The true sophomore had been suspended not only from the team but from the university since late January for a violation of the Student Conduct Code, later known to involve an alleged sexual assault. In March, Huntley Johnson, a lawyer well-known in and around Gainesville as the go-to attorney for Gator student-athletes who run into legal issues, issued a statement in which he claimed that the allegation against his non-client “has no merit.”
Johnson released a statement in early June in which he stated that a modified suspension would permit his client to attend classes on campus as well as allow him to use the football team’s practice facilities. Early on in summer camp, UF confirmed that Callaway will be permitted to practice with the Gators as they await the results of the hearing, which proceeded without the accuser and her witnesses.
Last season in his first year with the Gators, Calloway led the team in receiving yards (678) and tied for the team lead in receiving touchdowns (four). His 19.4 yards per catch led the squad, while his 35 receptions were good for third.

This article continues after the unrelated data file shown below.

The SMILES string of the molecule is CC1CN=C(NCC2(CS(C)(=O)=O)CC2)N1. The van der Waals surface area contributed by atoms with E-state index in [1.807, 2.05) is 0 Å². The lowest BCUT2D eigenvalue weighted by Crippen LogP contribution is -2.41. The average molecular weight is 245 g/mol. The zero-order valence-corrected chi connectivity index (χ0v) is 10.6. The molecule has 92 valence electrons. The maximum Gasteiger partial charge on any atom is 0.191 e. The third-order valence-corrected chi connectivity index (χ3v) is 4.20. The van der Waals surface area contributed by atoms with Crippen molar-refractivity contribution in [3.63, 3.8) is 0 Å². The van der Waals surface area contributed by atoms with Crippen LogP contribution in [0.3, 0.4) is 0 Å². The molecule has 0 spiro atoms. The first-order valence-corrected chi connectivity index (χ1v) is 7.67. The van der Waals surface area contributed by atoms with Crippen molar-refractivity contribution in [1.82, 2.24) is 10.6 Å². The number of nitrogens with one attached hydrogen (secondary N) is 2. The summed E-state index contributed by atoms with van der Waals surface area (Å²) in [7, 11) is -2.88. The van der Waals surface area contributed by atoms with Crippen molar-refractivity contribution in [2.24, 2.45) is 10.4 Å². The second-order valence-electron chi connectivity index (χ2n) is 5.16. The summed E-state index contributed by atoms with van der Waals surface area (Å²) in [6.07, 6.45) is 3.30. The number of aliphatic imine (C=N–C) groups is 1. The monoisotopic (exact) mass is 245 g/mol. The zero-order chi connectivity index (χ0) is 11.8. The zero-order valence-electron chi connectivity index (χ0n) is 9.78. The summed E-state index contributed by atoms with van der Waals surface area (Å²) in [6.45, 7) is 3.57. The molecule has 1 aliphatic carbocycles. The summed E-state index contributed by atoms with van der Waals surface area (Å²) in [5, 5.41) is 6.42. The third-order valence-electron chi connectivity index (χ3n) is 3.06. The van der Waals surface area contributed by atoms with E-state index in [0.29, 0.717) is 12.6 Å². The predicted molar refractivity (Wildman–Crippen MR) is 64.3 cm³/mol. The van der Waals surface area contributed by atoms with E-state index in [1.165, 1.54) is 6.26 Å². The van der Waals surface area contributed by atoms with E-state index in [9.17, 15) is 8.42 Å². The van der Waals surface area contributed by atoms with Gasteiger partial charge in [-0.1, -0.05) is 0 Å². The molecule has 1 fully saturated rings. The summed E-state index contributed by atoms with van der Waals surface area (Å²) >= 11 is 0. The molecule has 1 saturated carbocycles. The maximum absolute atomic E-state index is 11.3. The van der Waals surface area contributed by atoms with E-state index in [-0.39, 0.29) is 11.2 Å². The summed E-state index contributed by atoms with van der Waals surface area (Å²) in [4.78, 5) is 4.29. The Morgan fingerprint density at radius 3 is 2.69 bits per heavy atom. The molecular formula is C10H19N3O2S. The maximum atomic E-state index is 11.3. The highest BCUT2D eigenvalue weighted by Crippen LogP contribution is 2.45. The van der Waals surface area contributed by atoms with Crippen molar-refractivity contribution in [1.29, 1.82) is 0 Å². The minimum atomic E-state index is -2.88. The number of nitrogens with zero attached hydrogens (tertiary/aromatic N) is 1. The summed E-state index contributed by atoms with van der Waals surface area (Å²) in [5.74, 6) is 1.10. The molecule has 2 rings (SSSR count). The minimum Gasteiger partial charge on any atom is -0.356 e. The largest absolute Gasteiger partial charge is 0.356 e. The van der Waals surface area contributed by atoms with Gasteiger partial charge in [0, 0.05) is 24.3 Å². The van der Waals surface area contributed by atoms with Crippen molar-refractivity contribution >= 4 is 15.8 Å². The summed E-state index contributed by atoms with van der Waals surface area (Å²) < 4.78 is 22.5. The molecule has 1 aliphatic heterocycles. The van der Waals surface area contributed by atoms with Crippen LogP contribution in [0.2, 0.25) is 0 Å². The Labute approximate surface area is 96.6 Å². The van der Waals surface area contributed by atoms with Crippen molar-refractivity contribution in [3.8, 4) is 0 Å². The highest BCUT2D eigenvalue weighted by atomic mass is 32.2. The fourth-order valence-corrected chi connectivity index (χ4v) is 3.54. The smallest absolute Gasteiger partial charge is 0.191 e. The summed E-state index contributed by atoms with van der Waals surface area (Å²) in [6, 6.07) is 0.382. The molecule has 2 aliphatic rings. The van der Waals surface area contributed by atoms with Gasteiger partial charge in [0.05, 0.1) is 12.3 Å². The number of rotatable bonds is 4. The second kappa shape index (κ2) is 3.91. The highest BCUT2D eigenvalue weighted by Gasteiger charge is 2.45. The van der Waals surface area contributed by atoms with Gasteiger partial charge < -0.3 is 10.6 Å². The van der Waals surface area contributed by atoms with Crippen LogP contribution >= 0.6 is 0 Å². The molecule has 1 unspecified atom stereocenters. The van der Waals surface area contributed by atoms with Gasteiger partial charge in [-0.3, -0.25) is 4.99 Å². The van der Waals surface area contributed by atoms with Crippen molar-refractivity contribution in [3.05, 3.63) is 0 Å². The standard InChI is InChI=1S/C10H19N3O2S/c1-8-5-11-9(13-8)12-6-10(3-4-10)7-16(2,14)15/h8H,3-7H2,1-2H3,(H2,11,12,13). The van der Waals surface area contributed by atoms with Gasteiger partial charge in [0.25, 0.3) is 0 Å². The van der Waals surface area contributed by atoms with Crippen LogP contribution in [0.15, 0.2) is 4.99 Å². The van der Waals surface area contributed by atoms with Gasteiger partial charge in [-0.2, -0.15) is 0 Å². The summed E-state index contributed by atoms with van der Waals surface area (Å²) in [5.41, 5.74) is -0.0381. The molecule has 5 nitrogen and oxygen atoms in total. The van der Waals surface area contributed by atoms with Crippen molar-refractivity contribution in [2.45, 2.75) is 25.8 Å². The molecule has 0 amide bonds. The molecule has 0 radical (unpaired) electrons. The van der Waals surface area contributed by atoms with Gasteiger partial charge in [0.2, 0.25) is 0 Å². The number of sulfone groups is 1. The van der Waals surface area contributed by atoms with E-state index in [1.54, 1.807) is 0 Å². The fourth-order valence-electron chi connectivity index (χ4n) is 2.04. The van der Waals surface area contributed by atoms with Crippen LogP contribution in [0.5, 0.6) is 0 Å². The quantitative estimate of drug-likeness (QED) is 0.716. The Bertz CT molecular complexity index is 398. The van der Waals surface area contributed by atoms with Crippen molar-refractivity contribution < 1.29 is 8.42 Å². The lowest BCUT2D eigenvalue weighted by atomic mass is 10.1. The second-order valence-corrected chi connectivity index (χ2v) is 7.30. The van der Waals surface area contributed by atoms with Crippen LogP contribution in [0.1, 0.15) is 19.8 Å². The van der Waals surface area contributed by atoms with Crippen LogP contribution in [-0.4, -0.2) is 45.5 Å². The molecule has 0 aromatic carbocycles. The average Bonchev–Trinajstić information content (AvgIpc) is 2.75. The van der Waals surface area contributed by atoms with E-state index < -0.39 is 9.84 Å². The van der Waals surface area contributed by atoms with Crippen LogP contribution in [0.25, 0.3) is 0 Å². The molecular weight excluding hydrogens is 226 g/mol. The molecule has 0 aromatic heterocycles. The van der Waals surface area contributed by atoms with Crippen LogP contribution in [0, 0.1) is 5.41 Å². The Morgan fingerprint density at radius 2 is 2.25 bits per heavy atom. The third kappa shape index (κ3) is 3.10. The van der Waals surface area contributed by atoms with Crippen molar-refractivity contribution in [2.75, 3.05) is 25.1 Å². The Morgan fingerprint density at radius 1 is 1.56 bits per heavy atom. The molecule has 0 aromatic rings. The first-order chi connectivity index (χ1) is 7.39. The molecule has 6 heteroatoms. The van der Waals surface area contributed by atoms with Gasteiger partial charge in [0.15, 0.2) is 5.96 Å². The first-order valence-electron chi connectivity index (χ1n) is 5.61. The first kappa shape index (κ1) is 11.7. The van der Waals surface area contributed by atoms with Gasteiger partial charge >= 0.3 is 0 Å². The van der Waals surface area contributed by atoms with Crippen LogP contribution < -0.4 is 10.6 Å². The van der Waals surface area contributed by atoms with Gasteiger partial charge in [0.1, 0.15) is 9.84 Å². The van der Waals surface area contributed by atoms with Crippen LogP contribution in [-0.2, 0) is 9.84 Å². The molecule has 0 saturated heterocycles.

At the end of the regular season, he was named to the All-SEC Freshman team. Earlier today, he was, not surprisingly, listed as a starting receiver on the depth chart released ahead of the opener.
In addition to the Callaway news, McElwain also confirmed that Tyrie Cleveland and Rick Wells will be suspended for the opener. The true freshmen receivers were arrested in mid-July on a pair of charges related to a BB gun incident that was caught on surveillance video.
Cleveland and Wells are the third and fourth Gators suspended for the opener. It was announced earlier this month that All-SEC cornerback Jalen Tabor and sophomore tight end C'yontai Lewis would miss the opener because of what turned out to be a fight during practice between the two players.
LSU coach Les Miles is one of the more interesting figures in college football, as you all know.
To that point: He’s had the market cornered on Australian punters for the last six seasons. First it was Brad Wing — who was awesome, unlike the officiating in that video — in 2010 and 2011, then it was Jamie Keehn, who punted for LSU from 2012-2015.
But fear not, LSU has another Aussie punter this year in redshirt freshman Josh Growden. Take it away, Les:
Les Miles on his punters: “If the guy can’t speak Australian, I’m not interested.” #LSU
— Bruce Feldman (@BruceFeldmanCFB) August 29, 2016
I can only imagine Miles is referring to this when he said “speak Australian:”